I have a friend whose husband died a couple of years back and she couldn’t cry. The grief was so pent up she became very ill and had a breakdown. Therapy gave her one thing – the ability to cry. It is so healing. I’m so glad you liked my pics!

    Hi LAURI:
    There is no need to apologise. You are working very hard at the moment. I like to think of you in your new study, writing away. It keeps me motivated – so don’t stop. It is great to see you whenever you can make it 😀

    Hi AINE:
    Awww. Well you’ve got a bit of a shining star thing going on yourself. It was so nice to take all those pics. There are so many beautiful flowers in bloom. The colours give me so much joy!

    Hi KATE:
    I do love it. I never used to and just bottled all this stuff up. I was afraid of sounding unrestrained. But now I’m all : ‘Just let it all hang out!’ 😆

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  11. Yes, Selma. I used to wonder at the wailing of women in the Middle East and wondered it it was for show, being so controlled myself, but now although some might be for the cameras, I am much more likely join in with a bit of crying myself, sometimes at inconvenient times. But like you I find it gets out and the in between times are joyful.
    Thanks for the support too. Your comments are really important to me.
    Plays have always been where have done most writing, mainly musicals. Blogging takes so much time, I too need to ration it or I do nothing much else!

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  12. Big hug ((((((((Selma))))))))) – nothing better than a good wail. I wish our society was more leaning towards that way of being – our funerals and memorials are so straitlaced – we should have days of mourning and celebration of the person’s life – at least lots of scotch 🙂

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  13. as a youngster i often heard “crying doesnt solve anything”
    as if everything has to have an immediate utilitarian reason for being,
    but in fact it does seem to dis-solve everything, look at this one

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  14. Hi STAFFORD:
    I know what you mean about blogging. It can be very time-consuming. I think you have a talent for playwriting. I have written two plays, both of which were published by small presses and performed. One of them had a season of 3 months. Both plays are long out of print. That was nearly 20 years ago now. I originally wanted to be a playwright but sort of lost my way. My favourite playwright of all time is Tennessee Williams. What a genius. Now that I have told you my early life story, I’ll stop. Haha. I do go on a bit. I am really glad you are writing your plays. I look forward to more.

    Hi GABRIELLE:
    Oh, I so agree with you. Bottling it up and acting all prim and proper does no one any good. We should have days of mourning. It’s not morose, it’s healthy. But I’ll substitute the scotch for vodka, if that’s OK, scotch makes me queasy. Have you ever seen the funerals they have in New Orleans? They are so awesome. A real celebration. That’s how I want to go. For sure.

    Hi DAOINE:
    It is good to be back. The break cleared my head!

    Hi SQUIRREL:
    It comes easier than you think. The first wail is the hardest but after that it is like a crescendo. Let it out. I guarantee you’ll feel better XX

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  15. Hi TIPOTA:
    I was so moved by ‘Yesterday I cried.’ It is so true. Crying for the world, crying for ourselves. What an incredible piece of writing. Thanks so much for the link. It does seem to ‘dissolve’ everything. Put with your usual intelligence and wit.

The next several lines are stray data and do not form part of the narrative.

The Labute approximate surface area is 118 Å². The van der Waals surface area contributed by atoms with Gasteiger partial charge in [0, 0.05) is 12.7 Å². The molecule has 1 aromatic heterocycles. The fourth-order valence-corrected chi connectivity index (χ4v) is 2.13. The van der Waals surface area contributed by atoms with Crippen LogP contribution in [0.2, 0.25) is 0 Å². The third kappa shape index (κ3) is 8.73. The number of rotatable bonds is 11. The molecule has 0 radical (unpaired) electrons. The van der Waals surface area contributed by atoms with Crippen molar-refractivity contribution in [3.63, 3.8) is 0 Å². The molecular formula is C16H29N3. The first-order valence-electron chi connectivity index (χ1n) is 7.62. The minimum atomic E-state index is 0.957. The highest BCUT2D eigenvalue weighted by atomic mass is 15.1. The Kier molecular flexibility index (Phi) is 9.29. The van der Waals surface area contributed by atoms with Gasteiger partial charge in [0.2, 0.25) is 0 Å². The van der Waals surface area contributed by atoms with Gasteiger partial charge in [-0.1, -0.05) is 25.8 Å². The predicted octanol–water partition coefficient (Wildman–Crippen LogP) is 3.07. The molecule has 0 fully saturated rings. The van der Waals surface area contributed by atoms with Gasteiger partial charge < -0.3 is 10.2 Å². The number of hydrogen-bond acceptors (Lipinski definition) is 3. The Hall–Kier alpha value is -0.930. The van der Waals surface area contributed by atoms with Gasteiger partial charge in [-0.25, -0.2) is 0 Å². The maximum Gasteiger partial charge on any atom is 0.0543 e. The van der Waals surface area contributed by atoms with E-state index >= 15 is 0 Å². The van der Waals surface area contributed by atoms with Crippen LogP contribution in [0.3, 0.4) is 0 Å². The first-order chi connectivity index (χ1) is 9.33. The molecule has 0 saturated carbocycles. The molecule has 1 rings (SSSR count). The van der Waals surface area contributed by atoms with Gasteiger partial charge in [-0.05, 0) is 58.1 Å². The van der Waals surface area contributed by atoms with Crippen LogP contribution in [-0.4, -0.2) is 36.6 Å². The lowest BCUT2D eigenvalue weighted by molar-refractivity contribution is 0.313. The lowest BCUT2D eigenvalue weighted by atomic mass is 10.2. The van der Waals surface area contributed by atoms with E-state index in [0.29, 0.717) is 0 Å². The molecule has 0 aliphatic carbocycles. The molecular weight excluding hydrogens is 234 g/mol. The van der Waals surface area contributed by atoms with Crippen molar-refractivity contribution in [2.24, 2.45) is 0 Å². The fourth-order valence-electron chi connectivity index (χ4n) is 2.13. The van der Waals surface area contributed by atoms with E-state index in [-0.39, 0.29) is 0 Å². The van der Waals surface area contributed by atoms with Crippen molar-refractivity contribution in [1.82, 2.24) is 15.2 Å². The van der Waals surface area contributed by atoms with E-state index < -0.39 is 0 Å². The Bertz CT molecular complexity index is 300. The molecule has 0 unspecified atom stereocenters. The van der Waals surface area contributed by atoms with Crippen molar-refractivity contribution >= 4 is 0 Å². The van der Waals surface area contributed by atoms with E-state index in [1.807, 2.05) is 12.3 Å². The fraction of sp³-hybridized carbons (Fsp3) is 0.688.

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  16. My mom died almost 9 years ago. Fell to her death. I lived in Manhattan, she lived in a borough. I wasn’t supposed to grieve. “Think of all the young people who died.” I thought about them. I didn’t know if I was mourning buildings or friends of friends (everybody I knew survived). I spent months dreaming about people falling from the Towers with my mother’s face superimposed over their bodies
    It would have been so good if one person gave me permission to wail. But even therapists–and I’m one by training and profession–were screwed up.
    I’m better of course. time and finding an audience to wail to through words helped
    So wail!!!!! And I love your blog

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  17. Oh, glorious wailing! How often we are urged to remain stoic through our pain, until that moment when we can no longer contain it without sustaining damage…

    Wailing is healthy (even if it does frighten the neighbors). I’m glad you took your golden opportunity and made it loud. (and I’m still laughing at the “blue envelope” bit).

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  18. My blogging breaks are enforced….by my ISP when they have a cable cut near my apartment like for the 6 day break I had recently. Otherwise I never feel like taking a break. What other ‘life’ would I have?

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  19. Hi PIA:
    I am so sorry to hear about your Mum. To think of you all that time having those terrible dreams just makes me so sad. It’s true that often we feel we need permission to wail. I don’t know why we do but it does seem to be the case. It’s as if we are worried people will think badly of us for doing it. I am so moved by your story and very much honoured that you shared it here. Thank you.

    Hi KAREN:
    Stoicism is for the birds or those old Greek or Roman gods. I mean, really. I don’t want to be a martyr at all. I am a big fan of letting it all out. It really is incredibly healing. And you know me – I like to frighten the neighbours at any opportunity!

    Hi ROSHAN:
    You sound like you have a pretty good life. Lots of friends and good times. I do miss your posts when you are on a break, though!